NETWORX - Administrator's Statement 2/26/2004
ADMINISTRATOR GENERAL SERVICES ADMINISTRATION
COMMITTEE ON GOVERNMENT REFORM
U.S. HOUSE OF REPRESENTATIVES
FEBRUARY 26, 2004
Good morning Mr. Chairman and Members of the Committee. Thank you for the opportunity to testify today on the General Services Administration’s (GSA’s) proposed government-wide telecommunications program called “Networx.”
At previous hearings of this Committee, we have discussed the efforts GSA is making to improve our performance in providing “best value” service to Federal agencies and to the American taxpayers. We are applying this effort across all areas of GSA including the Public Buildings Service, the Federal Supply Service, and the Federal Technology Service.
We are here today to discuss the Federal Technology Service plan for developing the “Networx” telecommunications program to replace the expiring FTS 2001 telecommunications program. Specifically, we will discuss the objectives, timetables and our acquisition strategy for the new program.
This new Networx contract is the fourth major competitive acquisition of a government-wide, full service telecommunications program to provide voice, data, video, and other telecommunications and networking services and solutions to support Federal agencies in the achievement of their missions. It all began in 1964 with the original Federal Telecommunications System, followed by FTS2000 from 1988 through 1998, FTS2001 from 1998 through 2006, and soon, Networx.
Each of these telecommunications programs has enabled Federal agencies to have access to affordable telecommunication services and solutions that meet agency mission requirements. FTS has worked closely with this Committee, with our customer agencies on the Interagency Management Council, and with the entire community of stakeholders to properly leverage the volume of Federal government requirements to provide extraordinary value through low pricing and reliable delivery of telecommunication services that are critical to the efficient and effective operation of each Federal agency.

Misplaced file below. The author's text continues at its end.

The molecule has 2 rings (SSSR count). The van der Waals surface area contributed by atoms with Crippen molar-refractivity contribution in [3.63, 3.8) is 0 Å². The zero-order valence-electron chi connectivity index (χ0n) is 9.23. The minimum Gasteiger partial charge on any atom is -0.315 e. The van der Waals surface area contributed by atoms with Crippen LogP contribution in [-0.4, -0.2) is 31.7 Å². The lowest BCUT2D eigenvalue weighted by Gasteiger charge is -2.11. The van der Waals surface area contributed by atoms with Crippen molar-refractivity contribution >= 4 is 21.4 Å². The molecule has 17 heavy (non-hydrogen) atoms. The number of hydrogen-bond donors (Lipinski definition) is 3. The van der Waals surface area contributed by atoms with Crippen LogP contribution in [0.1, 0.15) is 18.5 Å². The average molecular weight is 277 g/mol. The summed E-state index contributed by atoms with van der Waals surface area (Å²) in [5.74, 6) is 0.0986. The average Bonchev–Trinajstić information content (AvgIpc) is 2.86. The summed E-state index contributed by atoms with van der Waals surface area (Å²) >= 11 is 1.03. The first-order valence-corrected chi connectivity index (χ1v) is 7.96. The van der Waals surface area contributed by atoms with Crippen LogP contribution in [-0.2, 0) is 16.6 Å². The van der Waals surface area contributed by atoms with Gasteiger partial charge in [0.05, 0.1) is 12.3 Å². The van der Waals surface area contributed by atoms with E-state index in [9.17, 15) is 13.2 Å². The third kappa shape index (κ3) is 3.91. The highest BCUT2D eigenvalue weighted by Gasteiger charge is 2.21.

The current FTS2001 program, now in its sixth year, certainly has provided value. The low prices obtained thus far have resulted in approaching $2 billion in savings to the Federal Government. Additionally, the FTS2001 and related “Crossover” contracts have provided the flexibility agencies need to adapt emerging technologies. The contract has been modified 229 times to meet changing customer requirements. Each year the value provided by the FTS 2001 contract has been improved through price reductions and service enhancements. Last October, at your invitation, I was pleased to discuss with the Committee the goals, overall features of the Networx telecommunications program and the proposed strategy for Networx to replace the FTS2001 telecommunications contract and several of our other expiring contracts. We continue to seek your counsel and support as we finalize this work.
Additionally, discussions with customer agencies, the telecommunications industry and other interested parties are well underway, and many excellent ideas have been shared with GSA as we consider options for the various features that will comprise our eventual acquisition strategy.